|The addition of the Ganassi team, and drivers Tony Kanaan and Scott Dixon, give Honda even more hope|
Usually at private test sessions, lap times are a closely guarded secret. They aren’t released by the Verizon IndyCar Series and only occasionally will teams share them with the media.
One of those occasions came Feb. 28. After Chip Ganassi Racing swept the top four positions during a seven-team test at Sebring International Raceway, Motorsport.com obtained a copy of the time chart.
Normally, such a breach of protocol would bother manufacturers. Not so with the folks at Honda Performance Development.
“I don’t know if it’s going to be a sea change (in the competition between the two manufacturers)," said Allen Miller, race team principal for HPD’s on-track activities in INDYCAR, IMSA and the Pirelli World Challenge. “But I would like say it looks like we’re going to be competitive now."
Since Chevrolet returned to the Verizon IndyCar Series in 2012, Honda has struggled to be competitive, winning just 25 of the 84 races and one championship in the past five seasons. The worst performance was last year; Honda won two of the 16 races – Alexander Rossi’s victory in the 100th Indianapolis 500 presented by PennGrade Motor Oil and Graham Rahal’s win in the Firestone 600 at Texas Motor Speedway in August.
But with the return of the Ganassi team to the HPD family after a three-year run with Chevy, Honda – as shown by the early lap times – has renewed optimism as it prepares for the season-opening Firestone Grand Prix of St. Petersburg on March 12 (noon ET, ABC and the Advance Auto Parts INDYCAR Radio Network).
“I’m a little gun shy saying anymore at this point, but we’ve worked and worked and worked over the last two years trying to make this better," Miller said. “There was a lot of effort over the offseason. There was a lot of wind tunnel work. We’re just trying to optimize what we have."
When you’ve won only 30 percent of the races since a rival manufacturer became your only competition, you find solace in other achievements. For Honda, it’s Rossi’s historic Indy win, Ryan Hunter-Reay’s victory at Indy in 2014 and Scott Dixon’s season championship in 2013. No surprise, then, that Dixon had the fastest of the laps at Sebring, slightly ahead of teammates Charlie Kimball, Max Chilton and Tony Kanaan.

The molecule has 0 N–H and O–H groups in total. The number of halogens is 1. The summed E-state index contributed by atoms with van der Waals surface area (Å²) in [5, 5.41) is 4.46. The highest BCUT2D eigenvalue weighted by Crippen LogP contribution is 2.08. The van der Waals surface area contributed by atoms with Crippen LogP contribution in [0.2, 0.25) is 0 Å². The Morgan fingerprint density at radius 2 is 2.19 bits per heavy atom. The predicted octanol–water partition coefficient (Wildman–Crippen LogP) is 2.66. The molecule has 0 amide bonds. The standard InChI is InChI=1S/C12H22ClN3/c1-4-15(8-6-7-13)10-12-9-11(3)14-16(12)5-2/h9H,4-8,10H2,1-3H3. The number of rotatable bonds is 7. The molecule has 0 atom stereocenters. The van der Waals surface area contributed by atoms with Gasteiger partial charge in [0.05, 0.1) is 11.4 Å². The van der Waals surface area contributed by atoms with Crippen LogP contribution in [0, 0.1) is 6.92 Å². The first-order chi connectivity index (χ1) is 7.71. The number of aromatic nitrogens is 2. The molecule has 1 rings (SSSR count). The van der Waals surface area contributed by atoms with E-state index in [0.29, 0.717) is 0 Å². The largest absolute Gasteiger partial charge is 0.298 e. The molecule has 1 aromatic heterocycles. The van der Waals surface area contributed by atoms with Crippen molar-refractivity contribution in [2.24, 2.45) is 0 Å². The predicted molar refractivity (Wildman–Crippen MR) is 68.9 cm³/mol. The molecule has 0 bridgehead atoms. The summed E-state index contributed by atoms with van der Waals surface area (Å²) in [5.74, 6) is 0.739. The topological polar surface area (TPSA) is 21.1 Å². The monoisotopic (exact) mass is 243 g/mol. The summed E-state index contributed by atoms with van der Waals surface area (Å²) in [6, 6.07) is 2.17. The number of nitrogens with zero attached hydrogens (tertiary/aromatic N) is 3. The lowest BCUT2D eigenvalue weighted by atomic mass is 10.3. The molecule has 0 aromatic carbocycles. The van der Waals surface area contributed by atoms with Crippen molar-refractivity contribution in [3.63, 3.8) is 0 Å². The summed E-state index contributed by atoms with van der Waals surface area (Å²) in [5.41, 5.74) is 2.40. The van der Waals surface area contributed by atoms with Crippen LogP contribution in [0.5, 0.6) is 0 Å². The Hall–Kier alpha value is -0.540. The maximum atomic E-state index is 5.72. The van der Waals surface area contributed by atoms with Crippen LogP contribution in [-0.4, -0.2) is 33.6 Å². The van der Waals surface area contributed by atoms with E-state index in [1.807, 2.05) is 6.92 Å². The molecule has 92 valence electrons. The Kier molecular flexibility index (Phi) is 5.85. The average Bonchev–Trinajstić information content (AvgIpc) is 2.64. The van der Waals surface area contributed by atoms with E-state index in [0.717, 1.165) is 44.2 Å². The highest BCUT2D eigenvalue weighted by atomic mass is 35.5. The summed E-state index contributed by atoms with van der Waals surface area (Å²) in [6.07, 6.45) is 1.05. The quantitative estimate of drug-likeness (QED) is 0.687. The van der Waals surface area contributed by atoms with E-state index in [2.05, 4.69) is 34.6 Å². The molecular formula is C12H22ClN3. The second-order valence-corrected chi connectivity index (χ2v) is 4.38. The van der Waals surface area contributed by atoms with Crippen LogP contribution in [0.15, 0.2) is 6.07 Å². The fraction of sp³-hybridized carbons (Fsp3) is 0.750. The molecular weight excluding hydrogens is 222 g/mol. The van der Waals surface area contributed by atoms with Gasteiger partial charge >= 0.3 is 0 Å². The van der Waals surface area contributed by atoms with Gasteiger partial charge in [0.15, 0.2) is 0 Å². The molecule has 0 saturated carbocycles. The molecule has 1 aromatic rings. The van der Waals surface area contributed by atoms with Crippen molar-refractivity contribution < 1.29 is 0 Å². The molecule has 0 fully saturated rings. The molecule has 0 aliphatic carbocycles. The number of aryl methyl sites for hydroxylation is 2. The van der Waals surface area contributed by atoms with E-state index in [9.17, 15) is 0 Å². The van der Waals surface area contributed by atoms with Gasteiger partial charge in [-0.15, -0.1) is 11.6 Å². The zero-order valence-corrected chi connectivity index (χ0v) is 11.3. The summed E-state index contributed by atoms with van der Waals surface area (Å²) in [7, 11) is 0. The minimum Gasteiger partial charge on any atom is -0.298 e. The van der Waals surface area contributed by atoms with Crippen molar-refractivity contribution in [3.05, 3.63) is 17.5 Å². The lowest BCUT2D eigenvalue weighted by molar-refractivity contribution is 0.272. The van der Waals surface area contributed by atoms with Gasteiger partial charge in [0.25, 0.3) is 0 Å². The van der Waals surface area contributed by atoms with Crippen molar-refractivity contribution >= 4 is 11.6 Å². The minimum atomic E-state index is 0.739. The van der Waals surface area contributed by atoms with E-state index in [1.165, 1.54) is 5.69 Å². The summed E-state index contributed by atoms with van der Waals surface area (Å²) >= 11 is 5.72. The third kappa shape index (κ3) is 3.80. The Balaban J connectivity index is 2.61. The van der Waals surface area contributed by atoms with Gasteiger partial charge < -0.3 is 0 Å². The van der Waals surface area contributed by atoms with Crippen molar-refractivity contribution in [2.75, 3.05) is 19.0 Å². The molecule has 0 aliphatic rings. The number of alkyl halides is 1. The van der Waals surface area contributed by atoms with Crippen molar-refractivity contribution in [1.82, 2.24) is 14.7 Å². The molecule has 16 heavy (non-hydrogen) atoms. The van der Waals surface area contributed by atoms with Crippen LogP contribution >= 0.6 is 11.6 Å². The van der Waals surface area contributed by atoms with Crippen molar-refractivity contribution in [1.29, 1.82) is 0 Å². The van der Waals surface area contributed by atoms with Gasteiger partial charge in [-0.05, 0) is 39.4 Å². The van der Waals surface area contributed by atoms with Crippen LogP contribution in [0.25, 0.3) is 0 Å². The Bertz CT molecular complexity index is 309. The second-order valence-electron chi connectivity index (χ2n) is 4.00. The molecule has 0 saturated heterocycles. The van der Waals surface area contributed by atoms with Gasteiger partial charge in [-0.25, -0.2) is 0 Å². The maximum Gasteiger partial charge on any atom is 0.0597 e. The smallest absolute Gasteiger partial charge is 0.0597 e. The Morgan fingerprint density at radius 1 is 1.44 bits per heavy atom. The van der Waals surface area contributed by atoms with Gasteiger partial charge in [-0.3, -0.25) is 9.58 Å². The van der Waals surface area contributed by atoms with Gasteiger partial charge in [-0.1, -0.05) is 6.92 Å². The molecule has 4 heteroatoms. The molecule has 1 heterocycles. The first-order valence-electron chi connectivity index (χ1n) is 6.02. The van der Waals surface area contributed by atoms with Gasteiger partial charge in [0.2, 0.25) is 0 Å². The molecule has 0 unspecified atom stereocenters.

One of the most important changes that benefitted Honda wasn’t a change at all. In fact, it was the freezing of aero kit development for 2017, a rule announced by INDYCAR in September in anticipation of the development of a universal kit for all entries in the 2018 season.
“The great thing for all the Honda teams is the consistency in the rules allows us to focus on the details, the little things," said James Hinchcliffe, the Schmidt Peterson Motorsports Honda driver who won the Indy 500 pole last year and finished second to Rahal at Texas in the closest finish in track history. “Last year we were relearning a whole new body kit again. Everybody had to do it in ‘15, but in ‘16 we had to do it again. Going into ‘17, we have data that’s actually relevant for this year.
“We’re not trying to figure out big things anymore. We can really focus on the small stuff. Our hope is that that helps us close the gap to the other manufacturer and try to sway that win ratio a little bit more in our favor."
Miller agrees. Even though Ganassi’s team and drivers have had to learn the HPD aero kit, Honda’s four other teams – Andretti Autosport, Schmidt Peterson Motorsports, Rahal Letterman Lanigan Racing and Dale Coyne Racing – have a year of experience with it.
“It’s a benefit," Miller said. “We changed kits in ‘15 and ‘16. At this point in the year last year, we were starting new. This time we have a year of work on this kit. We have an idea where we are.
“If you look at the end result of race wins, last year was a disaster. It was poor results across the board. The cars have been close in every event. I’m hoping maybe the gap has been closed. Hopefully we’re ahead now, but until we get to a race event, I hate to say anything."
When asked if HPD engineers celebrated the Sebring test numbers, Miller shook his head.
“No," he said. “We’re not going to celebrate until we win something."
That first opportunity comes this weekend at St. Petersburg, the first of 17 races on the 2017 Verizon IndyCar Series schedule. Practice begins Friday, with the first session at 11:15 a.m. ET. Qualifying begins at 2:50 p.m. ET Saturday and concludes with the Firestone Fast Six to determine the Verizon P1 Award pole winner. All weekend sessions except the race will feature live video streaming and timing and scoring on racecontrol.indycar.com.
For Firestone Grand Prix of St. Petersburg ticket information, visit gpstpete.com.